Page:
Finally, the low economic benefits expected from such an agreement have to be assessed while also taking into account the risk of destabilization of Armenia by importing a model from outside.
An over-enlarged European Union
The objective for the European Union to project its method of governance beyond its borders has also coincided, since the election of Donald Trump, with greater caution of the United States in former USSR countries. The new approach of the US government is increasingly unilateral, without synergy with the member states of the European Union.
The European Union risks over-extension by becoming more involved in its geopolitical neighborhood, but without the means to really influence the course of the different crisis.
This risk of over-extension is aggravated by the geopolitical regression process initiated with the Brexit and which is aggravated by the unresolved multiple crises of the European Union.
Without first reforming and consolidating the European project, the choice for the European Union to project itself without limits in order to advance its normative ideology and Westernize its geographical proximity will not resolve its own existential crisis.
It is the strategy of "geographic tightening" principle that would be more appropriate so as not to import all external crises, and avoid to cross the red lines of other powers.
"Realpolitik" taken in its noble sense could be a more usefully guide for action and become the new European compass. The term Realpolik must be demystified: Realpolitik is based on geographical and historical realities, but also lucidity and caution. It requires combining cunning and knowledge. It is useful and effective only in the service of a political project.
There is no effective foreign policy without a strategy of territorial control in a historical and temporal perspective, and supported by popular legitimacy.
The current challenge for the European Union and its Member States is twofold:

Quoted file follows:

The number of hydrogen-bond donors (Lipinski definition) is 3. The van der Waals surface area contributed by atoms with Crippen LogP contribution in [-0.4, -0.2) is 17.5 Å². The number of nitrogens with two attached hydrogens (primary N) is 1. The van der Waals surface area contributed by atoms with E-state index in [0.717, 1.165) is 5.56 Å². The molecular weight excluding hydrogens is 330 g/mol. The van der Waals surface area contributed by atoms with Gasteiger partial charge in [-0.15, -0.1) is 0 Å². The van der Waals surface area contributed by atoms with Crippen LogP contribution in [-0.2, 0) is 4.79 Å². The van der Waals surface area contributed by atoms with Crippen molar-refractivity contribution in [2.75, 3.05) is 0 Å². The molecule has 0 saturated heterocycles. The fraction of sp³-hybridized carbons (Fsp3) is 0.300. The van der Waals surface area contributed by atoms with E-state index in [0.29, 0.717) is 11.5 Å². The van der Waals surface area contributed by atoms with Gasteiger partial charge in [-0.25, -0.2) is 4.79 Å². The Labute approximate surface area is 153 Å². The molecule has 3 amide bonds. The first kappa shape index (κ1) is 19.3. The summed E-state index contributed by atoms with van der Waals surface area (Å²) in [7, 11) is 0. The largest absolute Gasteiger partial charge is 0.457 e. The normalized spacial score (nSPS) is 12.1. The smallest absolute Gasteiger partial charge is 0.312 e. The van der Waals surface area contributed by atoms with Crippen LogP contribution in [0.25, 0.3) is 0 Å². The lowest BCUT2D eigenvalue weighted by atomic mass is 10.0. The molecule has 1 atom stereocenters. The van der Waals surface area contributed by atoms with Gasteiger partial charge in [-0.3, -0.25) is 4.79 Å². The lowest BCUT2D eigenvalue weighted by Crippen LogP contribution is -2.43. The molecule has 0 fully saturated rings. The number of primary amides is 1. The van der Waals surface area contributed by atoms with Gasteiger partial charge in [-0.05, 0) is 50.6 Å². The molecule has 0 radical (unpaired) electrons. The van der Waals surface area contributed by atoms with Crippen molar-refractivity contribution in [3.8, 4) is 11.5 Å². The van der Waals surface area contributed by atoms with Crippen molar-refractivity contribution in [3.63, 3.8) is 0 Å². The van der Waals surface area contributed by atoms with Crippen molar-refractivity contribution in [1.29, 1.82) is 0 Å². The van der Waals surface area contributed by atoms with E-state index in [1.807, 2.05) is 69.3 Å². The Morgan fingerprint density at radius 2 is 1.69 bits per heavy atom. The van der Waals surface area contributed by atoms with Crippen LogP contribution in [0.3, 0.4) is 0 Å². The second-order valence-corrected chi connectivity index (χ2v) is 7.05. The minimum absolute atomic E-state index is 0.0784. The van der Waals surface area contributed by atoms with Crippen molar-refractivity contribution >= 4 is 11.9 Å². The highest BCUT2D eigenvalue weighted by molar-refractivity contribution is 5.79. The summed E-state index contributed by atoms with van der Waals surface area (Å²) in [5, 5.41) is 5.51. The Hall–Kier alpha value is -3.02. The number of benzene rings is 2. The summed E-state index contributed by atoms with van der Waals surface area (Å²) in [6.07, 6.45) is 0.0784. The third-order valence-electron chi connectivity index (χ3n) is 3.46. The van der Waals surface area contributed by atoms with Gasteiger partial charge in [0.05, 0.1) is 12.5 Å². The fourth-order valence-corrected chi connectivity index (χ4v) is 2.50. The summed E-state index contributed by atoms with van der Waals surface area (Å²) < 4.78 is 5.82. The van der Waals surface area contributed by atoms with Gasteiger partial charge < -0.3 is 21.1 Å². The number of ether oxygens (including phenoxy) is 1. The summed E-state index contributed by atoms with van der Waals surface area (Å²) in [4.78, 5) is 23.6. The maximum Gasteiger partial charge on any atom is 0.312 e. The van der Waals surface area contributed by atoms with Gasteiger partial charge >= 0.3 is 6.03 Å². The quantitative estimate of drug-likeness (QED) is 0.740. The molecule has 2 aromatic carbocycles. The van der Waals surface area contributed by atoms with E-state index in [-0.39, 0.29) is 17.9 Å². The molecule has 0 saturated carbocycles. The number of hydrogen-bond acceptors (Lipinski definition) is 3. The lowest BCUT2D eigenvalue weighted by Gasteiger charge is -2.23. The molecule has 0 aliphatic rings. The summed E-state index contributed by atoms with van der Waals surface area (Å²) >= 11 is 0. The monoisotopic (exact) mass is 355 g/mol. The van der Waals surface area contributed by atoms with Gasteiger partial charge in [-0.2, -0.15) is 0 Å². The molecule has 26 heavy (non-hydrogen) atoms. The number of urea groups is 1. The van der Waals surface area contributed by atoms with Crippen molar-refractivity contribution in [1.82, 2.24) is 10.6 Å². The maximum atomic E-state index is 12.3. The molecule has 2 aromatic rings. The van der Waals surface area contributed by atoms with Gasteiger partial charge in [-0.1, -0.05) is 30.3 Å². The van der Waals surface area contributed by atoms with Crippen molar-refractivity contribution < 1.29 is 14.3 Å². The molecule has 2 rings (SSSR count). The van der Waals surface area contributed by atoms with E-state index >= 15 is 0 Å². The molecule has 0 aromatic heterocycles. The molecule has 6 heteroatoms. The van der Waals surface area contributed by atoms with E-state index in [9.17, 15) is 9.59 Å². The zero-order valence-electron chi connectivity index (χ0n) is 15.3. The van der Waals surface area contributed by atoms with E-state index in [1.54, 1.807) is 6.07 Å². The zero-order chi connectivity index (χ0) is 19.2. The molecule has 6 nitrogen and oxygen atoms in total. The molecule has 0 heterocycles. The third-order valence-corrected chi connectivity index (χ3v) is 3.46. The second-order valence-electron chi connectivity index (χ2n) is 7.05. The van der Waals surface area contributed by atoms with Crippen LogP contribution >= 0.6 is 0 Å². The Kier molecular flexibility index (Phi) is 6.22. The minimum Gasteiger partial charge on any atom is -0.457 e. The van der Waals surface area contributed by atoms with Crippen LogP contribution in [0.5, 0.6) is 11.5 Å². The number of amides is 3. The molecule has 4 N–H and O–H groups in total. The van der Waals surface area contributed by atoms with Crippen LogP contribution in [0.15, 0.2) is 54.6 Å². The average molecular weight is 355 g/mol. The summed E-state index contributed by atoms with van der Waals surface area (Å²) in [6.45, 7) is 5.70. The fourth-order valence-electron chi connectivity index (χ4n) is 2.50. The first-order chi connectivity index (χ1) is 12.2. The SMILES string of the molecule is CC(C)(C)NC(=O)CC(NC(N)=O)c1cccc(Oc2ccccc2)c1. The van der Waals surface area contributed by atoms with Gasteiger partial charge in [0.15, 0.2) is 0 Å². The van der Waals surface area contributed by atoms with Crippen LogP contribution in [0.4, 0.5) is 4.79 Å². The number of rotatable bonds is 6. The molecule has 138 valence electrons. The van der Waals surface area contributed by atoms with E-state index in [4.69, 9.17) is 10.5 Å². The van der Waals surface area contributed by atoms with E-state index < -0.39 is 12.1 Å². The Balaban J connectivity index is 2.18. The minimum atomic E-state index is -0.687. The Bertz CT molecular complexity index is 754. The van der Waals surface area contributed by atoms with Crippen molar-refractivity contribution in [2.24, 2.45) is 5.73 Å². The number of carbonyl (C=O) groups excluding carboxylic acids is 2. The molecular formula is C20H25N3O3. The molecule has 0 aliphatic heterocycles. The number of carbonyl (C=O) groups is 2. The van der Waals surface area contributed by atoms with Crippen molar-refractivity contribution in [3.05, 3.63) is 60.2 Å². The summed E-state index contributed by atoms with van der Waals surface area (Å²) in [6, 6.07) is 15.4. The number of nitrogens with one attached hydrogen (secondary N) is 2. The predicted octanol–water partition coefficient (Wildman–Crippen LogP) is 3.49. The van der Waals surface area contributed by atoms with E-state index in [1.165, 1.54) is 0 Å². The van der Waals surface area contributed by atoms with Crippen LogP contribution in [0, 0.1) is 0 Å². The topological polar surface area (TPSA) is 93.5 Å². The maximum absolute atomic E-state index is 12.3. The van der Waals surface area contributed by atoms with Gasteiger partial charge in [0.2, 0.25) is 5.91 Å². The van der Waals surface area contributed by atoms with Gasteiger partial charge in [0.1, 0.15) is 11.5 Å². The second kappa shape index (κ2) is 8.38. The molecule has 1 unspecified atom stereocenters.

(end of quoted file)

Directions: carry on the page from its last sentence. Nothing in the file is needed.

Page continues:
-rethink the foreign and external policies of the European Union and its member states and to rethink the European model of society. Crises in the European Union and crises in its neighborhood can be resolved simultaneously, but a European Union in crisis can not serve as a crutch to other countries in crisis!
-The Euro-Atlantic scenario of further intrusion by the European Union into the former USSR space would be counterproductive: it would lead to friction with Russia and would become an obstacle to the principle of economy of means.
In a multicentric world, the adjustment between competing geopolitical projects and the stabilization of area of friction between poles of power oscillating between latent rivalry and cooperation will be difficult to achieve other than on the balance of forces principle. It is a prerequisite for a negotiation between poles of power to sustain stability and promote the development of common values. With the increasing reduction of resources, the principle of geographic tightening around its immediate geopolitical environment is also a response to the problem of over-extension, according to a strategy of concentration of actions and economy of means.
In the name of political realism, the European Union should concentrate on its southern flank, where lies the main threat to its security. Radical Islam and the migratory crisis threatens its own internal cohesion. EU increasing weakness in the face of global challenges will undoubtedly lead to drastic choices. The current geopolitical challenges suggest a two-way strategic maneuver, combining a major reorientation of stabilization efforts towards the Mediterranean and the Euro-African depth, and a rapid rapprochement with Russia to jointly manage the challenges of European security in the East, and face together their common southern arc of crisis (Morocco to Afghanistan).